NZ First candidate takes a swing at Labour, Greens tax policies
Plans by parties to use taxes to control the environment have come under attack by an NZ First candidate.
He took to loosely quoting a different Winston than usual – Winston Churchill – to get his point across.
"A nation who decides they want to tax themselves to prosperity is like a guy standing in a bucket and wanting to lift himself up by the handle," NZ First's Palmerston North candidate Darroch Ball told a debate at Palmerston North's Hancock Community House on Wednesday.
The debate was pitched as a focus on infrastructure and the environment, but mainly focused on the latter.
* Labour's water tax plan doesn't go far enough: Economists
* Trust aims to reverse two decades of waterway neglect and pollution
* Changing the emissions trading scheme could allow GST cut, researcher argues
Palmerston North MP Iain Lees-Galloway, of the Labour Party, said people had to get away from the idea of balancing economic and environmental issues.
"There are no jobs on a dead planet."
Doing so would involve managing the use of water – something Labour says could be done through a tax on water – and ensuring the price on carbon emissions encouraged people to get help with bringing emissions under control.
Green Party Palmerston North candidate Thomas Nash said people would be charged for their carbon emissions, with the money used to help people move away from emitting.
There would also be the party's Taonga Levy on visitors to the country, which would provide funding to take care of the environment.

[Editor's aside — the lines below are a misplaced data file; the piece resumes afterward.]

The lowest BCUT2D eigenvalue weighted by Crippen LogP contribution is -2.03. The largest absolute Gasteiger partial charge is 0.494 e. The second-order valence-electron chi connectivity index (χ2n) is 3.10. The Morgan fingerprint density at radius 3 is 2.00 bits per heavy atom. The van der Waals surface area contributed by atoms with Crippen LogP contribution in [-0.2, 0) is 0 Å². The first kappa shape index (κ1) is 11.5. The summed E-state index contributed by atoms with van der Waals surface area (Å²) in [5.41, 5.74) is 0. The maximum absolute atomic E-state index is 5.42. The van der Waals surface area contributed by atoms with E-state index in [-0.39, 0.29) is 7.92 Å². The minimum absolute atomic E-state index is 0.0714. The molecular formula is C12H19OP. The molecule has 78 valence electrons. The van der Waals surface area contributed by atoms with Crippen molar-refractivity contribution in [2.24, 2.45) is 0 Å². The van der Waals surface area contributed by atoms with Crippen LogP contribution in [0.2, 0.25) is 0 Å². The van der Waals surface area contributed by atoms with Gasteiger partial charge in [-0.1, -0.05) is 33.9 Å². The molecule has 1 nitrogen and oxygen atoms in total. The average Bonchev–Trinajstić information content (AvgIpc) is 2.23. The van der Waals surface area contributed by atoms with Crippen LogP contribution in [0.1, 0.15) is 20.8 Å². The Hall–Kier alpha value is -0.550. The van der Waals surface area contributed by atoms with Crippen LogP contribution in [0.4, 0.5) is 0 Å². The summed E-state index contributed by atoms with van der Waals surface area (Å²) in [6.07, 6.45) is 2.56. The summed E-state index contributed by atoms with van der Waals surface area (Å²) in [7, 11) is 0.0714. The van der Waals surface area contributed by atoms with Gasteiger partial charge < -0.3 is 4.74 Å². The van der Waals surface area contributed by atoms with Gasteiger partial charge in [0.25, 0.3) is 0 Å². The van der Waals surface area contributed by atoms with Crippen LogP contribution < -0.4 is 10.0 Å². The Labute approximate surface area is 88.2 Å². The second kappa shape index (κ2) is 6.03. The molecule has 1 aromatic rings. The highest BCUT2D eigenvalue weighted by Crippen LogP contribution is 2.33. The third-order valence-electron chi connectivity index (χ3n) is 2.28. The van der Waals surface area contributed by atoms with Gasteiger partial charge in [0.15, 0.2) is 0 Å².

Ball said people could not look at tax as the way to solve everything.
He instead encouraged giving polluters a carrot, through incentives to decrease emissions.
The country had to work hard to clean up its act if it wanted to market itself as clean and green overseas, he said.
That could be done by scrapping the Emissions Trading Scheme, which would see $1 billion a year diverted into helping the country meet its targets.
"When you see 'trade' in the title of anything to do wih the environment, you know you are going down the wrong path."
National Party Palmerston North candidate Adrienne Pierce said the Government could not save the environment on its own, and everyone needed to pitch in to make it work.
Having a strong economy would free up more money to spend on environmental measures.
"We have to have the funds to invest in the environment."
Money Free Party Palmerston North candidate Scott Andrew said anyone looking to align economic and environmental issues needed to have a think, as the current economic system encouraged consistent growth, which could not happen on a planet of finite resources.
Automating more of the workforce would make production more efficient, cutting down waste and helping people move toward a more sustainable system, he said.